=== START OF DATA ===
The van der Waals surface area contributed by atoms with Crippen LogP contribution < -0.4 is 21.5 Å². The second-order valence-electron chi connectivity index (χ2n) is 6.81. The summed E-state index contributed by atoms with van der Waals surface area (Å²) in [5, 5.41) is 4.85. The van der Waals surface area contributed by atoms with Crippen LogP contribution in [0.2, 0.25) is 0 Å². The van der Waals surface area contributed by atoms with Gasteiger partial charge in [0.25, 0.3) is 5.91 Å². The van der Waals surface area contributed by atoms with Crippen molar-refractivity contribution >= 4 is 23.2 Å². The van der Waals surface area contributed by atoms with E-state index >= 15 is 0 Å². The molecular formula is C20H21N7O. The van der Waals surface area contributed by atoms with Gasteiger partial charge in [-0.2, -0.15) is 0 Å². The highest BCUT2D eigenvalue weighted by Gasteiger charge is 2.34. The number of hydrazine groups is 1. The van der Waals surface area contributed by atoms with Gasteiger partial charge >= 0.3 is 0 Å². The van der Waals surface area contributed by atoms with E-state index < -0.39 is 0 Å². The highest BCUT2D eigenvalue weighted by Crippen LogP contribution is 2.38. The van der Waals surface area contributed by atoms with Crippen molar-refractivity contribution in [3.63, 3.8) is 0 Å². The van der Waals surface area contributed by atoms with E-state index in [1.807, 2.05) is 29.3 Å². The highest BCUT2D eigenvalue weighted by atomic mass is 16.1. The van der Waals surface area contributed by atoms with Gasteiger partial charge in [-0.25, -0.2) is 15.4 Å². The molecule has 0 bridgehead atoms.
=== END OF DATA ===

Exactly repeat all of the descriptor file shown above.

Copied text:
The van der Waals surface area contributed by atoms with Crippen LogP contribution < -0.4 is 21.5 Å². The second-order valence-electron chi connectivity index (χ2n) is 6.81. The summed E-state index contributed by atoms with van der Waals surface area (Å²) in [5, 5.41) is 4.85. The van der Waals surface area contributed by atoms with Crippen LogP contribution in [0.2, 0.25) is 0 Å². The van der Waals surface area contributed by atoms with Gasteiger partial charge in [0.25, 0.3) is 5.91 Å². The van der Waals surface area contributed by atoms with Crippen molar-refractivity contribution >= 4 is 23.2 Å². The van der Waals surface area contributed by atoms with E-state index >= 15 is 0 Å². The molecular formula is C20H21N7O. The van der Waals surface area contributed by atoms with Gasteiger partial charge in [-0.2, -0.15) is 0 Å². The highest BCUT2D eigenvalue weighted by Gasteiger charge is 2.34. The number of hydrazine groups is 1. The van der Waals surface area contributed by atoms with Gasteiger partial charge >= 0.3 is 0 Å². The van der Waals surface area contributed by atoms with E-state index < -0.39 is 0 Å². The highest BCUT2D eigenvalue weighted by Crippen LogP contribution is 2.38. The van der Waals surface area contributed by atoms with Crippen molar-refractivity contribution in [3.63, 3.8) is 0 Å². The van der Waals surface area contributed by atoms with E-state index in [1.807, 2.05) is 29.3 Å². The highest BCUT2D eigenvalue weighted by atomic mass is 16.1. The van der Waals surface area contributed by atoms with Gasteiger partial charge in [-0.25, -0.2) is 15.4 Å². The molecule has 0 bridgehead atoms.